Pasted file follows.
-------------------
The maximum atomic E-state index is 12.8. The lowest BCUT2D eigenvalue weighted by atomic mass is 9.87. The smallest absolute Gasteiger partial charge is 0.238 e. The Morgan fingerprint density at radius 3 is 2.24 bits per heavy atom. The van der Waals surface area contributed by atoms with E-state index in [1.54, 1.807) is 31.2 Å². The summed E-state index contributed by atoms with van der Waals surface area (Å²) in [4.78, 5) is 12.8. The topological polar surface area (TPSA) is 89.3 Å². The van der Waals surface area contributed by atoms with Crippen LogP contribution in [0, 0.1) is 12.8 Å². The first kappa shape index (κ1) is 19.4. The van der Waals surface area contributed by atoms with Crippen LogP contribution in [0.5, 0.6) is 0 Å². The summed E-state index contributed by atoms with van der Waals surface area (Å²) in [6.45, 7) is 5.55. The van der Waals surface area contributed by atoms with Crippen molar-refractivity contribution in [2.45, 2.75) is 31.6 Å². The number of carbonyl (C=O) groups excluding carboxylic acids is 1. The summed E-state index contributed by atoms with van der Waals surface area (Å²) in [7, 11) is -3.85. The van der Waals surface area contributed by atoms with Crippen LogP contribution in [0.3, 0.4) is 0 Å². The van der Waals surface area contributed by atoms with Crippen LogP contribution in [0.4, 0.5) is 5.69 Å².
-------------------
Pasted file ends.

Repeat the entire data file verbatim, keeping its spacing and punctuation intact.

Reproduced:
The maximum atomic E-state index is 12.8. The lowest BCUT2D eigenvalue weighted by atomic mass is 9.87. The smallest absolute Gasteiger partial charge is 0.238 e. The Morgan fingerprint density at radius 3 is 2.24 bits per heavy atom. The van der Waals surface area contributed by atoms with E-state index in [1.54, 1.807) is 31.2 Å². The summed E-state index contributed by atoms with van der Waals surface area (Å²) in [4.78, 5) is 12.8. The topological polar surface area (TPSA) is 89.3 Å². The van der Waals surface area contributed by atoms with Crippen LogP contribution in [0, 0.1) is 12.8 Å². The first kappa shape index (κ1) is 19.4. The van der Waals surface area contributed by atoms with Crippen LogP contribution in [0.5, 0.6) is 0 Å². The summed E-state index contributed by atoms with van der Waals surface area (Å²) in [6.45, 7) is 5.55. The van der Waals surface area contributed by atoms with Crippen molar-refractivity contribution in [2.45, 2.75) is 31.6 Å². The number of carbonyl (C=O) groups excluding carboxylic acids is 1. The summed E-state index contributed by atoms with van der Waals surface area (Å²) in [7, 11) is -3.85. The van der Waals surface area contributed by atoms with Crippen LogP contribution in [0.3, 0.4) is 0 Å². The van der Waals surface area contributed by atoms with Crippen LogP contribution in [0.4, 0.5) is 5.69 Å².